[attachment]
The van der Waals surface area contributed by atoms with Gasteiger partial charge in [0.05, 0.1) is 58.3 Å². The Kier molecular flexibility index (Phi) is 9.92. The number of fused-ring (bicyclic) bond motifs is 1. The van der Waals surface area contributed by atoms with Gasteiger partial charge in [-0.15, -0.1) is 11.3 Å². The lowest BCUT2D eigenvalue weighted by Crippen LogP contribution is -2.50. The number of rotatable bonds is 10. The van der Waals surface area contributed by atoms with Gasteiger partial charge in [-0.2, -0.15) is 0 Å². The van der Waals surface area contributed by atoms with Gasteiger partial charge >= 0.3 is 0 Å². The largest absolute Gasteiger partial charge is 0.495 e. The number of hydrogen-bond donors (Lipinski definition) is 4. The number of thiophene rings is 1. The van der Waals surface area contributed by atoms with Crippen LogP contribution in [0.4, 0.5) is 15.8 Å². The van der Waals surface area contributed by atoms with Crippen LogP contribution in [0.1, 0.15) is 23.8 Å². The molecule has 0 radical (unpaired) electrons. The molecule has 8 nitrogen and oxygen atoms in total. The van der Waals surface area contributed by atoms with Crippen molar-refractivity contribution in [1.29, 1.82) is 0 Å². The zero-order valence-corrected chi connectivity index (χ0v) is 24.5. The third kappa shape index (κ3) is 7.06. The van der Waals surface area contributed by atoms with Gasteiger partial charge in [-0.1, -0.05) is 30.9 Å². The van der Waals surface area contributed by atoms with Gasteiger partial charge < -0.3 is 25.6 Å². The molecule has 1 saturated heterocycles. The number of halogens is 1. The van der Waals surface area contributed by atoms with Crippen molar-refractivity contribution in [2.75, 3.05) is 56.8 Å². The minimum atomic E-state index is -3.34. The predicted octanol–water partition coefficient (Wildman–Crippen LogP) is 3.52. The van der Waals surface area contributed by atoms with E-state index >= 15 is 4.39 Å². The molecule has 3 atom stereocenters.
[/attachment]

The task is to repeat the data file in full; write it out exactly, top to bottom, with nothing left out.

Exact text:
The van der Waals surface area contributed by atoms with Gasteiger partial charge in [0.05, 0.1) is 58.3 Å². The Kier molecular flexibility index (Phi) is 9.92. The number of fused-ring (bicyclic) bond motifs is 1. The van der Waals surface area contributed by atoms with Gasteiger partial charge in [-0.15, -0.1) is 11.3 Å². The lowest BCUT2D eigenvalue weighted by Crippen LogP contribution is -2.50. The number of rotatable bonds is 10. The van der Waals surface area contributed by atoms with Gasteiger partial charge in [-0.2, -0.15) is 0 Å². The van der Waals surface area contributed by atoms with Gasteiger partial charge >= 0.3 is 0 Å². The largest absolute Gasteiger partial charge is 0.495 e. The number of hydrogen-bond donors (Lipinski definition) is 4. The number of thiophene rings is 1. The van der Waals surface area contributed by atoms with Crippen LogP contribution in [0.4, 0.5) is 15.8 Å². The van der Waals surface area contributed by atoms with Crippen LogP contribution in [0.1, 0.15) is 23.8 Å². The molecule has 0 radical (unpaired) electrons. The molecule has 8 nitrogen and oxygen atoms in total. The van der Waals surface area contributed by atoms with Crippen molar-refractivity contribution in [1.29, 1.82) is 0 Å². The zero-order valence-corrected chi connectivity index (χ0v) is 24.5. The third kappa shape index (κ3) is 7.06. The van der Waals surface area contributed by atoms with Gasteiger partial charge in [-0.1, -0.05) is 30.9 Å². The van der Waals surface area contributed by atoms with Gasteiger partial charge < -0.3 is 25.6 Å². The molecule has 1 saturated heterocycles. The number of halogens is 1. The van der Waals surface area contributed by atoms with Crippen molar-refractivity contribution in [2.75, 3.05) is 56.8 Å². The minimum atomic E-state index is -3.34. The predicted octanol–water partition coefficient (Wildman–Crippen LogP) is 3.52. The van der Waals surface area contributed by atoms with E-state index >= 15 is 4.39 Å². The molecule has 3 atom stereocenters.